According to reports, conservative judges like Clarence Thomas are prepared to abolish affirmative action since it is harmful to all people regardless of race and compares it to “bigotry”:
In his answer to an affirmative action protest at the University of Texas, Thomas noted that racial engineering “does in fact have insidious consequences. There can be no doubt that the University’s discrimination injures white and Asian applicants who are denied admission because of their race. But I believe the injury to those admitted under the University’s discriminatory admissions program is even more harmful.”
Thomas said that, “Blacks and Hispanics admitted to the University as a result of racial discrimination are, on average, far less prepared than their white and Asian classmates.”
The University of North Carolina and Harvard’s admissions policies are being challenged, and the Supreme Court will take this into consideration.
The nation’s highest court will hear the arguments on October 31.
According to FreedomWorks’ Alex Deise, the judgment may be “historic,” which would mean that racial affirmative action might no longer be used in college admissions.
Due to what appears to be prejudice against Asian and white Americans, both Harvard and UNC have been sued.
Deise frequently criticizes the court and thinks it ought to reverse earlier rulings that sanction racial discrimination.
According to Deise, “By taking these cases, the Supreme Court has a historic opportunity to eliminate the ability of colleges and universities to explicitly discriminate on the basis of race in their admissions process.”
“Students for Fair Admissions Inc. v. President & Fellows of Harvard College is one of two cases to come before the U.S. Supreme Court urging the Court to eliminate race as an admissions factor and, as a result, overturn the precedent case, Grutter v. Bollinger. The case also seeks to answer whether Harvard College violated Title VI of the Civil Rights Act through its alleged discrimination against Asian-American students, stemming from the initial lawsuit,” according to Fox News.
“It’s very clear to me that Harvard University was engaging in blatant discrimination. And what they were doing was they did not like the fact that Asian-Americans – if they were simply admitted based on their credentials, qualifications – would have such a huge percentage of the student body,” according to Hans von Spakovsky, senior legal scholar at the Heritage Foundation.
“Harvard and the University of North Carolina have racially gerrymandered their freshman classes in order to achieve prescribed racial quotas. Every college applicant should be judged as a unique individual, not as some representative of a racial or ethnic group,” according to Edward Blum, president of Students for Fair Admissions (SFFA).
Students for Fair Admissions, an organization led by Edward Blum in Virginia, filed both complaints. The new court lineup gives his years of advocacy to end racial discrimination in college admissions new vigor.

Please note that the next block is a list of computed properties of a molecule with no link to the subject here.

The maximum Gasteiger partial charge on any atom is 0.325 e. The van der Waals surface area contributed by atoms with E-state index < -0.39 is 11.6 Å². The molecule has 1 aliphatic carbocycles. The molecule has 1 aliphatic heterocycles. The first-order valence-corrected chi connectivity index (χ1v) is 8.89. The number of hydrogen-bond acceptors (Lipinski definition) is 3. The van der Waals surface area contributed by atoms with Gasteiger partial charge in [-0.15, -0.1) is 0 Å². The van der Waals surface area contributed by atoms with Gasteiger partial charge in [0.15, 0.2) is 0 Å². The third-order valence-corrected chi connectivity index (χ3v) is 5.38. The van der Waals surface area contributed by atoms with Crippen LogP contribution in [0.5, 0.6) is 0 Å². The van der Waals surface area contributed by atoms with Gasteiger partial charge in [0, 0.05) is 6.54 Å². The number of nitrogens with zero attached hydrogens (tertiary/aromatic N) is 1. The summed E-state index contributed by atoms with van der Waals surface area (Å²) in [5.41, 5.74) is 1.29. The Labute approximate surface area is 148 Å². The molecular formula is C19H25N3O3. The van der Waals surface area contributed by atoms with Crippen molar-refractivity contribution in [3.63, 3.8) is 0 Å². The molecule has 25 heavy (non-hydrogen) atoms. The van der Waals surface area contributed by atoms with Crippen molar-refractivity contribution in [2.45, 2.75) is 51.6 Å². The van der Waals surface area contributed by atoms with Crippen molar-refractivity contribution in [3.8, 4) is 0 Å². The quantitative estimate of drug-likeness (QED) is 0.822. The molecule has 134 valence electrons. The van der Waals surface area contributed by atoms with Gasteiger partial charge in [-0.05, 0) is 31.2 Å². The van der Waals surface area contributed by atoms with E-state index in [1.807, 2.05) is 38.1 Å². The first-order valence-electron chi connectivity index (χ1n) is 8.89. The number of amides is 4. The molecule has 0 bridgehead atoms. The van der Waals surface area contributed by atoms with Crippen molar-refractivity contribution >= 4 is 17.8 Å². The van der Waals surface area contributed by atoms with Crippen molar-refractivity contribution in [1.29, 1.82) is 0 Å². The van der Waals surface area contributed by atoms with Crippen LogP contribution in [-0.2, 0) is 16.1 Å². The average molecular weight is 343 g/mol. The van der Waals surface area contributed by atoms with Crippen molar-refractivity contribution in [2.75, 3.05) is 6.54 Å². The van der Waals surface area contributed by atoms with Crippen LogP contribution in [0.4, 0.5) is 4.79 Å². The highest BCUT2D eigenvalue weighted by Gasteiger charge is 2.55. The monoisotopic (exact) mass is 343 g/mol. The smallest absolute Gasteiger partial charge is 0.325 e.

The group is asking the court to reverse its 2003 ruling in Grutter v. Bollinger, which supported the University of Michigan law school’s admissions criteria.
Over the past 40 years, the Supreme Court has examined college admissions multiple times. The situation reminds one of the first significant affirmative action decision, in which Justice Lewis Powell explained the justification for considering race but yet forbidding racial quotas for admissions, in 1978.
Numerous other colleges and universities have also faced criticism for their racial admissions policies.
Texas A&M University has reportedly “hit with a proposed class action claiming its employment policies unlawfully discriminate against white and Asian men,” according to Reuters.
According to Conservative Brief, ““Richard Lowery, an associate professor of finance at the University of Texas at Austin, filed a complaint alleging that Texas A&M’s affirmative action policies have blocked him from obtaining a faculty job with the university because he is white.”
Lowery’s attorneys stated that “These discriminatory, illegal, and anti-meritocratic practices have been egged on by woke ideologues who populate the so-called diversity, equity, and inclusion offices at public and private universities throughout the United States.”
More on this story via The Republic Brief:
Laylan Copelin, vice chancellor of marketing and communications for Texas A&M, responded to Reuters by claiming that Lowery had not even applied for a job.
Justice Thomas continued about the University of Texas saying, “The University admits minorities who otherwise would have attended less selective colleges where they would have been more evenly matched,” he asserted. “But, as a result of the mismatching, many blacks and Hispanics who likely would have excelled at less elite schools are placed in a position where underperformance is all but inevitable because they are less academically prepared than the white and Asian students with whom they must compete. Setting aside the damage wreaked upon the self-confidence of these overmatched students, there is no evidence that they learn more at the university than they would have learned at other schools for which they were better prepared. Indeed, they may learn less.” CONTINUE READING…